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Words matter : a qualitative investigation of which weight status terms are acceptable and motivate weight loss when used by health professionals. / Gray, Cindy M.; Hunt, Kate; Lorimer, Karen; Anderson, Annie S.; Benzeval, Michaela; Wyke, Sally.

In: BMC Public Health, Vol. 11, 513, 29.06.2011, p. -.

Research output: Contribution to journalArticle

Harvard

Gray, CM, Hunt, K, Lorimer, K, Anderson, AS, Benzeval, M & Wyke, S 2011, 'Words matter: a qualitative investigation of which weight status terms are acceptable and motivate weight loss when used by health professionals' BMC Public Health, vol 11, 513, pp. -., 10.1186/1471-2458-11-513

APA

Gray, C. M., Hunt, K., Lorimer, K., Anderson, A. S., Benzeval, M., & Wyke, S. (2011). Words matter: a qualitative investigation of which weight status terms are acceptable and motivate weight loss when used by health professionals. BMC Public Health, 11, -. [513]. 10.1186/1471-2458-11-513

Vancouver

Gray CM, Hunt K, Lorimer K, Anderson AS, Benzeval M, Wyke S. Words matter: a qualitative investigation of which weight status terms are acceptable and motivate weight loss when used by health professionals. BMC Public Health. 2011 Jun 29;11:-. 513. Available from: 10.1186/1471-2458-11-513

Author

Gray, Cindy M.; Hunt, Kate; Lorimer, Karen; Anderson, Annie S.; Benzeval, Michaela; Wyke, Sally / Words matter : a qualitative investigation of which weight status terms are acceptable and motivate weight loss when used by health professionals.

In: BMC Public Health, Vol. 11, 513, 29.06.2011, p. -.

Research output: Contribution to journalArticle

Bibtex - Download

@article{b587d0163b9f451f912374c58874d63c,
title = "Words matter: a qualitative investigation of which weight status terms are acceptable and motivate weight loss when used by health professionals",
keywords = "PRIMARY-CARE, BODY-IMAGE, CRITICAL UNDERSTANDINGS, OBESE ADULTS, MEN, MASCULINITIES, PERSPECTIVES, OVERWEIGHT, MANAGEMENT, PHYSICIANS",
author = "Gray, {Cindy M.} and Kate Hunt and Karen Lorimer and Anderson, {Annie S.} and Michaela Benzeval and Sally Wyke",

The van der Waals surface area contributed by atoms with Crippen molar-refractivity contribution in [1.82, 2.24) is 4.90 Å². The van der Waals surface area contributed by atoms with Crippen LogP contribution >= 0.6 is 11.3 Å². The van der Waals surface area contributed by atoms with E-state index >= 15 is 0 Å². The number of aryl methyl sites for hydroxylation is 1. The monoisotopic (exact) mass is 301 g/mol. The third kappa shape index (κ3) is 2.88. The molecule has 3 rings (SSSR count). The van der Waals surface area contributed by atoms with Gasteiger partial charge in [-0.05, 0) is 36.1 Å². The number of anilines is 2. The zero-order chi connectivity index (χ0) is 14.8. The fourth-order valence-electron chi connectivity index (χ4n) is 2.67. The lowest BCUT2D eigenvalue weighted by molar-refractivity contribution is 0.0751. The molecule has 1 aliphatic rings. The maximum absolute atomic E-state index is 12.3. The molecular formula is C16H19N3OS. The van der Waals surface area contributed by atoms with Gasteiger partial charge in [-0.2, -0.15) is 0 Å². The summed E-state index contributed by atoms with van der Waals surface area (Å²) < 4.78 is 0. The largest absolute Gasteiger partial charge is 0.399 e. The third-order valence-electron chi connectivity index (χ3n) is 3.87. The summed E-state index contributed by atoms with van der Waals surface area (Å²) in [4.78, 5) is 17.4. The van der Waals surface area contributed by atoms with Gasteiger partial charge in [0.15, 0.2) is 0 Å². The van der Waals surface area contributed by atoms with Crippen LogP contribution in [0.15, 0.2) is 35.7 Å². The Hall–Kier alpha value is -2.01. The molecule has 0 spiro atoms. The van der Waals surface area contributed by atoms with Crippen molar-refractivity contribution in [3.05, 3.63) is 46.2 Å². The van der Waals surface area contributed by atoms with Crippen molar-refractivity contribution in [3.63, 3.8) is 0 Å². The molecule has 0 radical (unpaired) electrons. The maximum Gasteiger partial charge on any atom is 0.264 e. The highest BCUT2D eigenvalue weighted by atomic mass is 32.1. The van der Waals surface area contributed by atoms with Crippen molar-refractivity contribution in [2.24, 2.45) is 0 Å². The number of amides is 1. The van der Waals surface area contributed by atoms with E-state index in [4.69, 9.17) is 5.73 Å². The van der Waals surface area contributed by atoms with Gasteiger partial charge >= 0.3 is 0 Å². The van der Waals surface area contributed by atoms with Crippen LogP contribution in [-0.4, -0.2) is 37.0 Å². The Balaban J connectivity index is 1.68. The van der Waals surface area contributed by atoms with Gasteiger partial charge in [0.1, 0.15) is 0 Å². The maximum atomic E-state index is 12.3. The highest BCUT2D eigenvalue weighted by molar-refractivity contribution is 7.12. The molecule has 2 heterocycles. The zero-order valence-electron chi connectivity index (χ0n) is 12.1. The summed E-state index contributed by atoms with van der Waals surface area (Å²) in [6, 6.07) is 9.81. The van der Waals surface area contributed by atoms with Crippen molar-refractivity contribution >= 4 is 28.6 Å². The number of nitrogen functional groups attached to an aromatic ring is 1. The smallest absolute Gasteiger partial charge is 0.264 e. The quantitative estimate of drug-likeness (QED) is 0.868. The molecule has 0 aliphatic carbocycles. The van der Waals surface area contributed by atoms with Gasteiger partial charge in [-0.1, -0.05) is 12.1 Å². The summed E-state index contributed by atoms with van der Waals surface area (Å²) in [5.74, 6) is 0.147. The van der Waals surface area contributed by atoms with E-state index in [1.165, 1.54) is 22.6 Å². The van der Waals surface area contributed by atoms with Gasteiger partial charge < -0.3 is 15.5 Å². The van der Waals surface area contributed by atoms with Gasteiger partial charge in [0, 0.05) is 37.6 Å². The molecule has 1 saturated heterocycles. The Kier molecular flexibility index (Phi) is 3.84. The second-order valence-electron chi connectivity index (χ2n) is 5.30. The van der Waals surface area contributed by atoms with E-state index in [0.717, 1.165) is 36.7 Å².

year = "2011",
doi = "10.1186/1471-2458-11-513",
volume = "11",
pages = "--",
journal = "BMC Public Health",
issn = "1471-2458",

}

RIS (suitable for import to EndNote) - Download

TY - JOUR

T1 - Words matter

T2 - a qualitative investigation of which weight status terms are acceptable and motivate weight loss when used by health professionals

A1 - Gray,Cindy M.

A1 - Hunt,Kate

A1 - Lorimer,Karen

A1 - Anderson,Annie S.

A1 - Benzeval,Michaela

A1 - Wyke,Sally

AU - Gray,Cindy M.

AU - Hunt,Kate

AU - Lorimer,Karen

AU - Anderson,Annie S.

AU - Benzeval,Michaela

AU - Wyke,Sally

PY - 2011/6/29

Y1 - 2011/6/29

N2 - <p>Background: Health professionals have an important role to play in the management of obesity, but may be unsure how to raise weight issues with patients. The societal stigma associated with excess weight means that weight status terms may be misunderstood, cause offence and risk upsetting patient-professional relationships. This study investigated the views of people who were overweight or obese on the acceptability of weight status terms and their potential to motivate weight loss when used by health professionals.</p><p>Methods: A qualitative study comprising 34 semi-structured interviews with men and women in their mid-to-late 30s and 50s who were overweight or obese and had recently been informed of their weight status. Thematic framework analysis was conducted to allow the systematic comparison of views by age, gender and apparent motivation to lose weight.</p><p>Results: Although many people favoured 'Overweight' to describe their weight status, there were doubts about its effectiveness to motivate weight loss. Terms including 'BMI' ('Body Mass Index') or referring to the unhealthy nature of their weight were generally considered acceptable and motivational, although a number of men questioned the validity of BMI as an indicator of excess weight. Participants, particularly women, felt that health professionals should avoid using 'Fat'. Whilst response to 'Obese' was largely negative, people recognised that it could be appropriate in a health consultation. Some younger people, particularly those who appeared motivated to lose weight, felt 'Obese' could encourage weight loss, but it was also clear the term could provoke negative emotions if used insensitively.</p><p>Conclusions: Although most people who are overweight or obese accept that it is appropriate for health professionals to discuss weight issues with patients, there is great variation in response to the terms commonly used to describe excess weight. There is no one-size-fits-all approach to discussing weight status: some men and younger people may appreciate a direct approach, whilst others need to be treated more sensitively. It is therefore important that health professionals use their knowledge and understanding to select the terms that are most likely to be acceptable, but at the same time have most potential to motivate each individual patient.</p>